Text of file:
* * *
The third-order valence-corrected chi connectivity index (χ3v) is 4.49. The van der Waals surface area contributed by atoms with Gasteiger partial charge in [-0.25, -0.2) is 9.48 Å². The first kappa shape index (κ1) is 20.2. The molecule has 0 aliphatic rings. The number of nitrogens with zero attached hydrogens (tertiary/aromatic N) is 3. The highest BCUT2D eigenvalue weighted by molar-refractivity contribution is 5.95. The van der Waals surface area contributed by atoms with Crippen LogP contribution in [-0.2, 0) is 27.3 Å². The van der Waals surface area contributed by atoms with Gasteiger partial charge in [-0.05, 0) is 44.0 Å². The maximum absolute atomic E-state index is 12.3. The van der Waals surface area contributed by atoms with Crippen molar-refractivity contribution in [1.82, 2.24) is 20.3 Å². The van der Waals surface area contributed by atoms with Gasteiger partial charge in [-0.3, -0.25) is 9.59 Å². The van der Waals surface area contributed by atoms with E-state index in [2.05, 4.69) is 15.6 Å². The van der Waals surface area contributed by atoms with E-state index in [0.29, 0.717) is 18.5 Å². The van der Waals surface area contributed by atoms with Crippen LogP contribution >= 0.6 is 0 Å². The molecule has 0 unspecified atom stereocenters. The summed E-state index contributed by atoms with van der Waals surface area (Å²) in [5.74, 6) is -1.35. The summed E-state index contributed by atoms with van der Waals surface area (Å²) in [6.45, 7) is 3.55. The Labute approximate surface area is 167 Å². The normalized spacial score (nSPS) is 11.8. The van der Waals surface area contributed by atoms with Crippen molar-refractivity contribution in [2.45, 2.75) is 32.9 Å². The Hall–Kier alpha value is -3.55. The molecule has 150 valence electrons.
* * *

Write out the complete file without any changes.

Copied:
The third-order valence-corrected chi connectivity index (χ3v) is 4.49. The van der Waals surface area contributed by atoms with Gasteiger partial charge in [-0.25, -0.2) is 9.48 Å². The first kappa shape index (κ1) is 20.2. The molecule has 0 aliphatic rings. The number of nitrogens with zero attached hydrogens (tertiary/aromatic N) is 3. The highest BCUT2D eigenvalue weighted by molar-refractivity contribution is 5.95. The van der Waals surface area contributed by atoms with Crippen LogP contribution in [-0.2, 0) is 27.3 Å². The van der Waals surface area contributed by atoms with Gasteiger partial charge in [-0.05, 0) is 44.0 Å². The maximum absolute atomic E-state index is 12.3. The van der Waals surface area contributed by atoms with Crippen molar-refractivity contribution in [1.82, 2.24) is 20.3 Å². The van der Waals surface area contributed by atoms with Gasteiger partial charge in [-0.3, -0.25) is 9.59 Å². The van der Waals surface area contributed by atoms with E-state index in [2.05, 4.69) is 15.6 Å². The van der Waals surface area contributed by atoms with E-state index in [0.29, 0.717) is 18.5 Å². The van der Waals surface area contributed by atoms with Crippen LogP contribution >= 0.6 is 0 Å². The molecule has 0 unspecified atom stereocenters. The summed E-state index contributed by atoms with van der Waals surface area (Å²) in [5.74, 6) is -1.35. The summed E-state index contributed by atoms with van der Waals surface area (Å²) in [6.45, 7) is 3.55. The Labute approximate surface area is 167 Å². The normalized spacial score (nSPS) is 11.8. The van der Waals surface area contributed by atoms with Crippen molar-refractivity contribution in [2.45, 2.75) is 32.9 Å². The Hall–Kier alpha value is -3.55. The molecule has 150 valence electrons.